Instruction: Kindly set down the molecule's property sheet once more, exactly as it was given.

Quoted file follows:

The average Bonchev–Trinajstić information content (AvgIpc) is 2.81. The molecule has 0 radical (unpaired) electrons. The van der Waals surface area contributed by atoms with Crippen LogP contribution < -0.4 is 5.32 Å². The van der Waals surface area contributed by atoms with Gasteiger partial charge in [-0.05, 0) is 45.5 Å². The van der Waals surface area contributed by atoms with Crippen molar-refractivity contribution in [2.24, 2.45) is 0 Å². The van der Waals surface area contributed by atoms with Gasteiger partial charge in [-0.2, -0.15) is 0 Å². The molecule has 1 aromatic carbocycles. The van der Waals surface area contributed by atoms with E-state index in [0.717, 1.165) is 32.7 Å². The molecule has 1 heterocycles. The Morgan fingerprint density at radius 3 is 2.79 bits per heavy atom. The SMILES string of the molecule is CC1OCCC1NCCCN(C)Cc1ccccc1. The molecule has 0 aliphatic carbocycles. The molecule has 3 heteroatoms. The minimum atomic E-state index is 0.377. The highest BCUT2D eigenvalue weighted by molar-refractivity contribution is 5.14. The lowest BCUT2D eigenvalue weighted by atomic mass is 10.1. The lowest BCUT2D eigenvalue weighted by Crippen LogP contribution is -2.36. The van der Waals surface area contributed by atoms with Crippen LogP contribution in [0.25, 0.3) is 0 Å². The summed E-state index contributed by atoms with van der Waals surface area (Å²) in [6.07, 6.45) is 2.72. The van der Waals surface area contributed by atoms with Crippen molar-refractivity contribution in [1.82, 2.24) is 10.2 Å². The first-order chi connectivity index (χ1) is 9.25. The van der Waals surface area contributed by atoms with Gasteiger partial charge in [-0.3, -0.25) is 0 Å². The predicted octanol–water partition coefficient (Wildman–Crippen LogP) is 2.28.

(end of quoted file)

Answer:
The average Bonchev–Trinajstić information content (AvgIpc) is 2.81. The molecule has 0 radical (unpaired) electrons. The van der Waals surface area contributed by atoms with Crippen LogP contribution < -0.4 is 5.32 Å². The van der Waals surface area contributed by atoms with Gasteiger partial charge in [-0.05, 0) is 45.5 Å². The van der Waals surface area contributed by atoms with Crippen molar-refractivity contribution in [2.24, 2.45) is 0 Å². The van der Waals surface area contributed by atoms with Gasteiger partial charge in [-0.2, -0.15) is 0 Å². The molecule has 1 aromatic carbocycles. The van der Waals surface area contributed by atoms with E-state index in [0.717, 1.165) is 32.7 Å². The molecule has 1 heterocycles. The Morgan fingerprint density at radius 3 is 2.79 bits per heavy atom. The SMILES string of the molecule is CC1OCCC1NCCCN(C)Cc1ccccc1. The molecule has 0 aliphatic carbocycles. The molecule has 3 heteroatoms. The minimum atomic E-state index is 0.377. The highest BCUT2D eigenvalue weighted by molar-refractivity contribution is 5.14. The lowest BCUT2D eigenvalue weighted by atomic mass is 10.1. The lowest BCUT2D eigenvalue weighted by Crippen LogP contribution is -2.36. The van der Waals surface area contributed by atoms with Crippen LogP contribution in [0.25, 0.3) is 0 Å². The summed E-state index contributed by atoms with van der Waals surface area (Å²) in [6.07, 6.45) is 2.72. The van der Waals surface area contributed by atoms with Crippen molar-refractivity contribution in [1.82, 2.24) is 10.2 Å². The first-order chi connectivity index (χ1) is 9.25. The van der Waals surface area contributed by atoms with Gasteiger partial charge in [-0.3, -0.25) is 0 Å². The predicted octanol–water partition coefficient (Wildman–Crippen LogP) is 2.28.